shige 10/27 2005   Date: Fri, 21 Oct 2005 18:01:56 +0200 (CEST)  From: Petr Mikulik <mikulik@...>  To: Shigeharu TAKENO <shige@...>  Cc: merritt@..., gnuplotbeta@...  Subject: Re: color loop for gd.trm =====  >  So your goal is not to reduce the total number of colors, instead  >  it is to have the same default colors on all terminals?  >  > No. I only want to realize x11 or win term's color loops on png  > term simply. =====  Then there should be these groups of color terminals, each group with the  same color sequence:  screen&bitmaps:  x11, windows, pm, wx  png, gif, jpeg, ...  svg, cgm, wmf, ...  xfig, corel, ...  postscript and other paper printings:  postscript, pdf, pslatex, pstex   But both should not "differ too much". Maybe a "screen_color_sequence"  option for postscripts? I don't know such option of postscript terminal.  It would be really great if someone unitifies the sequence for at least 16  colors. I am sorry I can't understand many good opinions from many authors well, and I seem the topic have spreaded too widely. So I explain my opinion. In png terminal, we can set any color sequence. And some users want to know how to set it to the same one of x11 (or win) term. I use the color sequence setting of png terminal, but the test command don't make the same image because png terminal use original color over the user setting. So, I think I will be able to set simply if png terminal has the color loop option. Is not useful to introduce such looping option (limitation of use of colors) to png terminal ? +========================================================+ Shigeharu TAKENO NIigata Institute of Technology kashiwazaki,Niigata 9451195 JAPAN shige@... TEL(&FAX): +81257228161 +========================================================+ 
From: Mangas <mangas.fox@gm...>  20051025 19:02:23

hi all, Having a gnuplot plugin for mozilla would be quite useful to me for a web application I'm writing (my server is too resource limited for gnuplot). Before I dive into the task, I figured I would check if others have already put some thought or development effort into a gnuplot browser plugin. Would folks (other than me) find such a plugin useful? Any feedback would be appreciated. cheers, mangas 
From: Ethan Merritt <merritt@u.washington.edu>  20051024 19:16:38

On Monday 24 October 2005 12:04 pm, mikulik@... wrote: > > rotated text, you can easily use some variant of > > set label "`date`". > > This is not portable to Windows. Windows doesn't support rotated text to begin with, so this seems like a quibble.  Ethan A Merritt merritt@... Biomolecular Structure Center Mailstop 357742 University of Washington, Seattle, WA 98195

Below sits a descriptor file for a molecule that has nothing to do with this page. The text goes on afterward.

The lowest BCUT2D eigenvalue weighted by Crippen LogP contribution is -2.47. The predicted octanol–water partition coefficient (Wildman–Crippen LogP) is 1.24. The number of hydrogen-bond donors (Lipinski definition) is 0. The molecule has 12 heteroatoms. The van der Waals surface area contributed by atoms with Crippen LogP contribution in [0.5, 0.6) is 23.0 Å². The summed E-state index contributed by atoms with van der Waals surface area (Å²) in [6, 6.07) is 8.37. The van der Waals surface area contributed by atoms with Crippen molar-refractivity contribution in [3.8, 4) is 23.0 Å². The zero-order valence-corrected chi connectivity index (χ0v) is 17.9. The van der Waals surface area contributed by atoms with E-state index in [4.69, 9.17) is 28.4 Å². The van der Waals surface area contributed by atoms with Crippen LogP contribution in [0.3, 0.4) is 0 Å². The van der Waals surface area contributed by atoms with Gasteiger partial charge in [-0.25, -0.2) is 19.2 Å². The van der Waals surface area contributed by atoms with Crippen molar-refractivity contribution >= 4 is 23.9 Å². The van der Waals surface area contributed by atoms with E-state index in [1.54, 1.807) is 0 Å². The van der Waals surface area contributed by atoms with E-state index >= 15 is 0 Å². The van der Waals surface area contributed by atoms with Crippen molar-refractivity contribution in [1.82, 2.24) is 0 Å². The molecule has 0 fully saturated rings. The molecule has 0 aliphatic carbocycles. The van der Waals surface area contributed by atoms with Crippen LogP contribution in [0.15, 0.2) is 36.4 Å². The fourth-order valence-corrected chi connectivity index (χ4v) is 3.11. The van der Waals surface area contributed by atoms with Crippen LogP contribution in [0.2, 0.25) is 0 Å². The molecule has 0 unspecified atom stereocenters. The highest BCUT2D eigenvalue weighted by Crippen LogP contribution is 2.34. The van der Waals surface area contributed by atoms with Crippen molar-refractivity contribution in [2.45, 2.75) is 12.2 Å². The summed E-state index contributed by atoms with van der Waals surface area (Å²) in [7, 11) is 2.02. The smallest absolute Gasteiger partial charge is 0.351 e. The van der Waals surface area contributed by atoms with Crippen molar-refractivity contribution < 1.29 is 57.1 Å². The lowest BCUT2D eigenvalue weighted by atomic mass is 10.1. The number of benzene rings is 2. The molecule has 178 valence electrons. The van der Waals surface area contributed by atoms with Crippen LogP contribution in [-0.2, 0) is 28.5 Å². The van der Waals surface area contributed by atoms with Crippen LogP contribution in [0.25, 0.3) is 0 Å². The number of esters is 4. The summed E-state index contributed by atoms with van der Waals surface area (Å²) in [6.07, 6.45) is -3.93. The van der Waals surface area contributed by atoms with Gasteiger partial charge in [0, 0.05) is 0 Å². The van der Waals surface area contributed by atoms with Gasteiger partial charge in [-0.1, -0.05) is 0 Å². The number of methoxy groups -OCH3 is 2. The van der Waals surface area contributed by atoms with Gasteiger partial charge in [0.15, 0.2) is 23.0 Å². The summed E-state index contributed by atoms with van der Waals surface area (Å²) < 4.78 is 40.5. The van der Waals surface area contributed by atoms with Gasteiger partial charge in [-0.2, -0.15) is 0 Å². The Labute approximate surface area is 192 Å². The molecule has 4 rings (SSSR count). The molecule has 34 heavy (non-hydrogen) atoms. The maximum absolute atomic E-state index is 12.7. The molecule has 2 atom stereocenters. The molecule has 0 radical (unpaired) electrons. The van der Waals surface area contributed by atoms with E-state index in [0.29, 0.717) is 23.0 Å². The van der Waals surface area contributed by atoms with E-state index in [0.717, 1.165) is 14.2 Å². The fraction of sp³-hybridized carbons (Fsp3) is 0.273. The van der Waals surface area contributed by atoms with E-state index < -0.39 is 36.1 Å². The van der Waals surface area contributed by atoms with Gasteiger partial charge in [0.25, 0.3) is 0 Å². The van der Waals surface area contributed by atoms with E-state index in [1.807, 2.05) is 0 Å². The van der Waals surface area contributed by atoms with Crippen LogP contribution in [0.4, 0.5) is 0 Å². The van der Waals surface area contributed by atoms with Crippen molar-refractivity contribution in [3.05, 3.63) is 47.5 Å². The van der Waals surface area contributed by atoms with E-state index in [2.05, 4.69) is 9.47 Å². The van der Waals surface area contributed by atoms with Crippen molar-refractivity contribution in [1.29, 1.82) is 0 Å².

From: <mikulik@ph...>  20051024 19:04:25

> rotated text, you can easily use some variant of > set label "`date`". This is not portable to Windows.  PM 
From: HansBernhard Broeker <broeker@ph...>  20051024 18:45:00

Harald Harders wrote: > With your argument that I could use an ordinary label I also could say > that the function timestamp was useless. It quite possibly might be. That's what happens if you add generic implementations of some features (the sprintf() function) several years after other people added some very specifically target special cases ('set timestamp', my numberprinting extension to 'set label'). OTOH, there are still some things that 'set timestamp' does, but a similar 'set label' doesn't: it gets space reserved for itself by the global layout function, boundary(). 
From: Harald Harders <h.harders@tu...>  20051024 18:06:59

On Sun, 23 Oct 2005, Ethan A Merritt wrote: > On Sunday 23 October 2005 03:00 pm, Harald Harders wrote: > > float a = 0.0; > > if (a == 0) ... > > > > always is true? I don't think so. > > IEEE standard guarantees this. Even in the case that an architecture > can represent both +0 and 0, it is required that +0 == 0. Good to hear. But as Petr sais, this does not count for angles that are multiples of 90 deg. Thus, I think it is the saves way to introduce a range in the test for horizontal or vertical texts. > >> The only place a rotation angle gets set is in parse_label_options(). > > I find more: 3555, 4020 > > True. This may be telling us that these places > ("set tics" and "set {xyz}tics") should call parse_label_options() > rather than duplicating the code locally. Independent of this problem, yes. > > Sooner or later, this will also have to be added in line 3715 (by the > > way, funny that there still are texts not rotatable by arbitrary > > angles). > > You want to rotate the timestamp? That seems a little bit overboard. > If you really want to write the data on a plot in a fancy font or > rotated text, you can easily use some variant of set label "`date`". I think all text objects should be handled equally. Thus, every text object should be rotatable. This would eas handling and documentation. We could say 'Text can be rotated by using the option `rotate by`'. If you or I find it useful to rotate a specific type of text does not matter there. With your argument that I could use an ordinary label I also could say that the function timestamp was useless. > > Another thing could be thought of: > > Terminals that can only set term horizontally or vertically should > > switch from horizontal to vertical text when exceeding 45 degrees, not > > when going from zero to one. What do you mean? > > I think that if someone really wants 45 degree text, they will be > equally unhappy with either 0 or 90. 45 Degrees was an arbitrary example. A user that gives 10 deg will be more happy with horizontal text than with vertical text. And vertical text is what happens at the moment. Best regards Harald  Harald Harders h.harders@... http://www.haraldharders.de